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LA Apartment Earthquake Retrofits; What Units Are They?

Posted by Staff Reporter on Apr 18, 2016 09:32 AM EDT
Los Angeles officially the City of Los Angeles and often known by its initials L.A., is the second-largest city in the United States after New York City, the most populous city in the state of California, and the county seat of Los Angeles County. more big
Situated in Southern California, Los Angeles is known for its mediterranean climate, ethnic diversity, sprawling metropolis, and as a major center of the American entertainment industry. (Photo : David McNew / Stringer)

In 2015, Los Angeles City Council implemented a law that required apartment building owners, especially those that were vulnerable to earthquake collapse, to have structures retrofitted in the next seven years.

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Los Angeles had 13,500 soft-story, wood-framed apartment that have been cited during the building inspectors survey. According to them, these all need retrofitting. However, as of today, residents still have no idea that were staying in an earthquake death trap.

The list of apartments that needed retrofitting were compiled through a feature by the LA Times. The retrofit requirement would affect a number of neighborhoods more than a few others. In the city's Westside and San Fernando Valley, the numbers were daunting.

Almost all soft-story buildings mentioned as vulnerable were situated in these two regions. City officials were able to find almost 3,200 apartment buildings of this kind within San Fernando Valley. The findings revealed that more than 75,000 rental units are affected.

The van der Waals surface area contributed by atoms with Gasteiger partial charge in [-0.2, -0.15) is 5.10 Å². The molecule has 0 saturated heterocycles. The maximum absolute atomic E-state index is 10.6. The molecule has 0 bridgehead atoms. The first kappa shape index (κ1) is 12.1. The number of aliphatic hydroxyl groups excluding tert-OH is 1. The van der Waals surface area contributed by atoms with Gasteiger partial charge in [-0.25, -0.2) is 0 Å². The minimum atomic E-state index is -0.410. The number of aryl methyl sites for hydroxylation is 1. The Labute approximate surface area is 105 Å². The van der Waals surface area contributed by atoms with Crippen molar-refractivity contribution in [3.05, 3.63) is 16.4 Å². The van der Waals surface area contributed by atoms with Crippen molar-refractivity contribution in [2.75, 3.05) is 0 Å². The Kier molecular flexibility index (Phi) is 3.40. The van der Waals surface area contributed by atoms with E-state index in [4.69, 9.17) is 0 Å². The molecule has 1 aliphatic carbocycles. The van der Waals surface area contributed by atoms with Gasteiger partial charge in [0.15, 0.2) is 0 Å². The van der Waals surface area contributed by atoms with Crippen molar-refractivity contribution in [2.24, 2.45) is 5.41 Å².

Inspectors on the city's Westwide, on the other hand, noted that Palms neighborhood was especially vulnerable. A six-block Mentone Avenue stretch alone, there were at least 90 structures that were included in the list, according to an LA Curbed feature.

Neighborhoods that have experienced housing booms were also prey to apartment designs that have been proven to be deadly during major earthquakes. The Dingbats, a recognizable soft-story building form, feature units that were built with parking spots beneath, just supported by vertical columns instead of solid foundations. When earthquakes hit, the columns may buckle, coming directly downwards.

The list was vital for renters who live in the cited buildings, not only because of safety reasons, but for finances as well.

LA's construction of brand new houses had not kept up with the outrageous demand. The city also could not afford to lose precious rental units during earthquakes. The reminder of the possible implications that a quake can make on LA's housing market would be instrumental in making sure that damages will be prevented in its minimum.

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